Yahwistic Diversity and the Hebrew Bible 978-3-16-158304-9 - Mohr Siebeck
Theology

Yahwistic Diversity and the Hebrew Bible

Tracing Perspectives of Group Identity from Judah, Samaria, and the Diaspora in Biblical Traditions
Edited by Benedikt Hensel, Dany Nocquet, and Bartosz Adamczewski

[Jahwistische Vielfalt und die hebräische Bibel. Untersuchungen zur Gruppenidentität in Juda, Samaria und der Diaspora in biblischen Überlieferungen.]

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The present volume closes an important research gap in the current discussion about post-exilic Israel. The contributions ask about the influence of the processes of differentiation within Israel on the formation of the Old Testament and its textual traditions.
The underlying perspective of the present volume contributes to the recent historical debate on Yahwistic diversity in the Persian and the Hellenistic periods. A broad variety of different Yahwistic (and not necessarily Jewish) groups existed inside and outside Judah during the sixth to first century BCE, for example in Egypt (Elephantine/Jeb and Alexandria), Babylonia (al-Yahudu), Samaria, and Idumea.
The main objective of the volume lies in the literary-historical implications of this diversity: How did these groups or their interactions with one another influence the formation of the Hebrew Bible as well as its complex textual transmission? This perspective has not been sufficiently pursued in the more religious and historically oriented research before.
The volume comprises thirteen articles by renowned international specialists in the field, which aim at closing this gap in the scholarly discussion.
Survey of contents
Benedikt Hensel: Yahwistic Diversity and the Hebrew Bible: State of the Field, Desiderata, and Research Perspectives in a Necessary Debate on the Formative Period of Judaism(s)

Part I: Perspectives for and from Judah, Samaria, and Diaspora? The Debate within the Pentateuch and Hexateuch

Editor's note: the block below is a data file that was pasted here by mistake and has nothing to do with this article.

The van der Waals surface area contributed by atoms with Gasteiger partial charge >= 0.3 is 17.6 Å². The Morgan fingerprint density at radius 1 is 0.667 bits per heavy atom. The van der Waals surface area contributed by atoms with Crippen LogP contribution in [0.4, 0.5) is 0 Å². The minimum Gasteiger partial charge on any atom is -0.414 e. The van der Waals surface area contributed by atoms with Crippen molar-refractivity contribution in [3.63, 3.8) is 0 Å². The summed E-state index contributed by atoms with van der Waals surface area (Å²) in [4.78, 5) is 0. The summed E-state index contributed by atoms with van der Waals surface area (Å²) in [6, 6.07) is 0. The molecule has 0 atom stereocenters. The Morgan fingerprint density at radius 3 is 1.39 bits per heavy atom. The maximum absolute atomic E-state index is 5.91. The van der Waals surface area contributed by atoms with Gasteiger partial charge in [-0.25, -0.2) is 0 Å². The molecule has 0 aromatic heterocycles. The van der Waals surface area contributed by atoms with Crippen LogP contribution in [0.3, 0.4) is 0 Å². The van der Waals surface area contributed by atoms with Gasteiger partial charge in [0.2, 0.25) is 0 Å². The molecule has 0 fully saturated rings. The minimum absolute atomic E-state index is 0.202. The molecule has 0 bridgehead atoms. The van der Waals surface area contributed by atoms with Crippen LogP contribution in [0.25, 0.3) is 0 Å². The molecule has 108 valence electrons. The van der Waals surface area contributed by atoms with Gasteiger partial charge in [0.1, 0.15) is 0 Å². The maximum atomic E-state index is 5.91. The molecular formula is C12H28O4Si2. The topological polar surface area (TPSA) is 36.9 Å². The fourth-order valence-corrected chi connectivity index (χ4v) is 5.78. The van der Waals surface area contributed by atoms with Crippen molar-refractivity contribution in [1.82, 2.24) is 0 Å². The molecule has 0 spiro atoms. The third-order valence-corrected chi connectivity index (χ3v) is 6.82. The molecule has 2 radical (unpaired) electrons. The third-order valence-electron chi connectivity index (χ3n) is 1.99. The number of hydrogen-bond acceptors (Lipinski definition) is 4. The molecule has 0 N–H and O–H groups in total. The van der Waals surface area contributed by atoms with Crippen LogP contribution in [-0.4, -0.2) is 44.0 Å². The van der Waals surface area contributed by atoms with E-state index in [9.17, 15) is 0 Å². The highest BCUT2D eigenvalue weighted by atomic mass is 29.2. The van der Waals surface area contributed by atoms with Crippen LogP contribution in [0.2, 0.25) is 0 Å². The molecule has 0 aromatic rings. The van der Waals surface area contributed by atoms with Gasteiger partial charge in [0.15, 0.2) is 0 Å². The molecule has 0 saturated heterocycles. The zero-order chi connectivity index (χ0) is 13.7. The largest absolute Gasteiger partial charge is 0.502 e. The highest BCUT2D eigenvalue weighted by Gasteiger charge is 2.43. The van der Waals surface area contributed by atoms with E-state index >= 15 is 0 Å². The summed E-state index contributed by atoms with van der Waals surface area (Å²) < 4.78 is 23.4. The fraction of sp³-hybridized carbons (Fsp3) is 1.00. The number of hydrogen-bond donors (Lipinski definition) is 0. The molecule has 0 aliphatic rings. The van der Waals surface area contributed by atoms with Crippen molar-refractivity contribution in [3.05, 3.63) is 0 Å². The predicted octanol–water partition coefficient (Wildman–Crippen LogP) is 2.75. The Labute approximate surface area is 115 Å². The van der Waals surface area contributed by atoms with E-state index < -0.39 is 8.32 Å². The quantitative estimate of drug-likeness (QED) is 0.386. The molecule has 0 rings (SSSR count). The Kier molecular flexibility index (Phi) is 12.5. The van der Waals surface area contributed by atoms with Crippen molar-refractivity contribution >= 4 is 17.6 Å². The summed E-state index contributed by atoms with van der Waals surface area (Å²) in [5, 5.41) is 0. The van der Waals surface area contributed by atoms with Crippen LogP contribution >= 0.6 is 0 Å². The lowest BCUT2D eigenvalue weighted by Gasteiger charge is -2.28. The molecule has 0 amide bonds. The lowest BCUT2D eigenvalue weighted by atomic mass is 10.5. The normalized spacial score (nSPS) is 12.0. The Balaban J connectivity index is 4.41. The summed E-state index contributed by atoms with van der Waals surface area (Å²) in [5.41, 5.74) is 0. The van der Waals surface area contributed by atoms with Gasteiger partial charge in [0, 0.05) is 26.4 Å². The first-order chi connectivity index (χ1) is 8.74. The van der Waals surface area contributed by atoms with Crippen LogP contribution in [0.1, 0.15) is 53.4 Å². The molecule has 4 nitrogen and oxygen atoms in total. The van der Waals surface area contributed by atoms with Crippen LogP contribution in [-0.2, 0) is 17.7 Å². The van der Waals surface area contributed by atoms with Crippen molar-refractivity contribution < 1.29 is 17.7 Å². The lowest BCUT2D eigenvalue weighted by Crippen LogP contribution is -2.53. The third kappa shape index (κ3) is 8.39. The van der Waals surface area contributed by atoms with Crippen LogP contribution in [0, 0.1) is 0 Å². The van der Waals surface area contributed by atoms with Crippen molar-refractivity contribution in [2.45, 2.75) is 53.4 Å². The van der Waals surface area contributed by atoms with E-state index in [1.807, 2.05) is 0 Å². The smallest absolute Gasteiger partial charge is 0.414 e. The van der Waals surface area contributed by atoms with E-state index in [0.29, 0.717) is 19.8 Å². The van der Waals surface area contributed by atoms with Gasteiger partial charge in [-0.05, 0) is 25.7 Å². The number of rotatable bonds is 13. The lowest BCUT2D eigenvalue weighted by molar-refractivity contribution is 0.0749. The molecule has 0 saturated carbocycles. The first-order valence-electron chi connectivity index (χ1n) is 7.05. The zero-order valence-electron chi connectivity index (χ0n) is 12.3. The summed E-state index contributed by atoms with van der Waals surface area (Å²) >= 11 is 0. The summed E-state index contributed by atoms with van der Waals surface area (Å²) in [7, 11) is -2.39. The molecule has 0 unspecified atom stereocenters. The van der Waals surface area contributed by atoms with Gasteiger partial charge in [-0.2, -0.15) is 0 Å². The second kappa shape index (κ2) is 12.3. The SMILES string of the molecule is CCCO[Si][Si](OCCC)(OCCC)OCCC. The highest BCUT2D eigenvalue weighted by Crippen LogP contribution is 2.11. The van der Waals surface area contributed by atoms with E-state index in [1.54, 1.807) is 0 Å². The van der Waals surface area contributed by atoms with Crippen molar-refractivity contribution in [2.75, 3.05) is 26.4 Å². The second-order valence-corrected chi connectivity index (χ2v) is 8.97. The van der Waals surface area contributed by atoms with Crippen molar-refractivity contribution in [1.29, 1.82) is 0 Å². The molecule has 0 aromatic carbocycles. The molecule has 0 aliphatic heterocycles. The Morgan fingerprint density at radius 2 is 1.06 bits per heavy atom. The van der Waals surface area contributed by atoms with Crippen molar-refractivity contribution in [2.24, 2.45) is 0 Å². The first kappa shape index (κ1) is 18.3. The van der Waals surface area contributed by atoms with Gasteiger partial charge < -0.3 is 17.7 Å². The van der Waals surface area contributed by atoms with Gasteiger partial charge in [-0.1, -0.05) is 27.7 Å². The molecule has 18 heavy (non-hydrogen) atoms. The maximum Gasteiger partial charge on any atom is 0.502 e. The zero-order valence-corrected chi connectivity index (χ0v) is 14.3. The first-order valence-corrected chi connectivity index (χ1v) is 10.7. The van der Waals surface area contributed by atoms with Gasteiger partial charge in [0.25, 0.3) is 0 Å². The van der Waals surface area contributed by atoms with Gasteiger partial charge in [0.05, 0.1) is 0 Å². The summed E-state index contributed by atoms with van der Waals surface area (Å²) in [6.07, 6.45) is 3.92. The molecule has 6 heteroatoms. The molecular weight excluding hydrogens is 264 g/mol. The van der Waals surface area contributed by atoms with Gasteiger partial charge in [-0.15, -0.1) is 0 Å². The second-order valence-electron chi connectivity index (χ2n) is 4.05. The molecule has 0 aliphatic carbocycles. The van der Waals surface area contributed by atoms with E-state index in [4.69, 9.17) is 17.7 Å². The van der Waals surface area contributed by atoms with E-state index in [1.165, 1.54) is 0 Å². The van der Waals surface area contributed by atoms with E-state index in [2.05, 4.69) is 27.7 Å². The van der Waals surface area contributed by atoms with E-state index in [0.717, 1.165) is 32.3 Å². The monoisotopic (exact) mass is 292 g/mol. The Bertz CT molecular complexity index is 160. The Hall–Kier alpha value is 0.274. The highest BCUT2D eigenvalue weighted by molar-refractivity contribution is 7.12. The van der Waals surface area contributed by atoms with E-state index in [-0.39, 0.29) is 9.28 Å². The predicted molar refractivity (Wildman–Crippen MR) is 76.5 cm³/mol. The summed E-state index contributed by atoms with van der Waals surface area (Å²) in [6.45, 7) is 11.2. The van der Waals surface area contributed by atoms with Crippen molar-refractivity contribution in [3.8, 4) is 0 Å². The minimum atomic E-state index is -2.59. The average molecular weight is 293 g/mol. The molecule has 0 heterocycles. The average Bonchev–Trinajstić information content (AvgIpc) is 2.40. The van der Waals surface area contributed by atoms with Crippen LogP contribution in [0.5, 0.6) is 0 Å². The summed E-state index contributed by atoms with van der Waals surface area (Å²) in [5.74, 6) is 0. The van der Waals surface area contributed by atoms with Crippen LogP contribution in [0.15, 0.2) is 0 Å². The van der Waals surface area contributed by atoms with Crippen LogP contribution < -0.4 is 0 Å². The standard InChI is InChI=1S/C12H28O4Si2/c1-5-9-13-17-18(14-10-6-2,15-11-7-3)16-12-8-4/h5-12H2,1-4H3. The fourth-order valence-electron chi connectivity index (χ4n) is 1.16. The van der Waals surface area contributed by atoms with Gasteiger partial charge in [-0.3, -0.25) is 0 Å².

Reinhard Achenbach: Die Integration der heiligen Orte der Provinz Samaria in das Narrativ des Hexateuch – Konrad Schmid: The Diaspora as a Blessing for the Nations: The Case of Gen 28:14 – Dany Nocquet: The Question of Israel's Kinship with the Arameans: Rachel and Laban in Gen 31:1 – 32:1: A Samaritan Contribution? – Julia Rhyder: Unity and Hierarchy: North and South in the Priestly Traditions – Raik Heckl: The Temple within the Book and Its Function: Considerations on the Cultic Conception of the Composition of the Torah

Part II: Ongoing Debates – Historical Developments – Intensifying Polemics: Literary-Historical, Text-Historical, Theological, and Historical Aspects of the Formation Processes
Jean Louis Ska: Why is the Chosen People Called Israel and Not Judah? – Hervé Gonzalez/Marc Mendoza: 'What Have the Macedonians Ever Done for Us?' A Reassessment of the Changes in Samaria by the Start of the Hellenistic Period – Stefan Schorch: Where is the Altar? Scribal Intervention in the Book of Joshua and Beyond – Detlef Jericke: Shiloh between Shechem and Jerusalem – Magnar Kartveit: The Tension between the Law and the Prophets as a Background to the Formation of the Samaritan Pentateuch – Veit Dinkelaker: Gen 2:2 Reconsidered: Marginal Notes on a Peculiar Variant in Samaritan, Greek, and other Manuscripts – Jonathan Miles Robker: Die Texttraditionen von 2. Könige 17 als Spiegel der Entwicklung des Verhältnisses von Juden und Samaritanern
Authors/Editors

Benedikt Hensel Born 1979; 2011 PhD; 2016 Habilitation; currently Guest Professor for »Old Testament and Ancient Judaism« at the University of Zurich/Switzerland.

Dany Nocquet Born 1955; 1999 Dr. Theol.; 2015 Habilitation; currently Professor of Old Testament and Hebrew in the Institut Protestant de Théologie – Faculté de Montpellier.

Bartosz Adamczewski Born 1967; 2001 Dr. theol.; 2011 Habilitation; since 2013 Associate Professor at Cardinal Stefan Wyszyński University in Warsaw (Poland).

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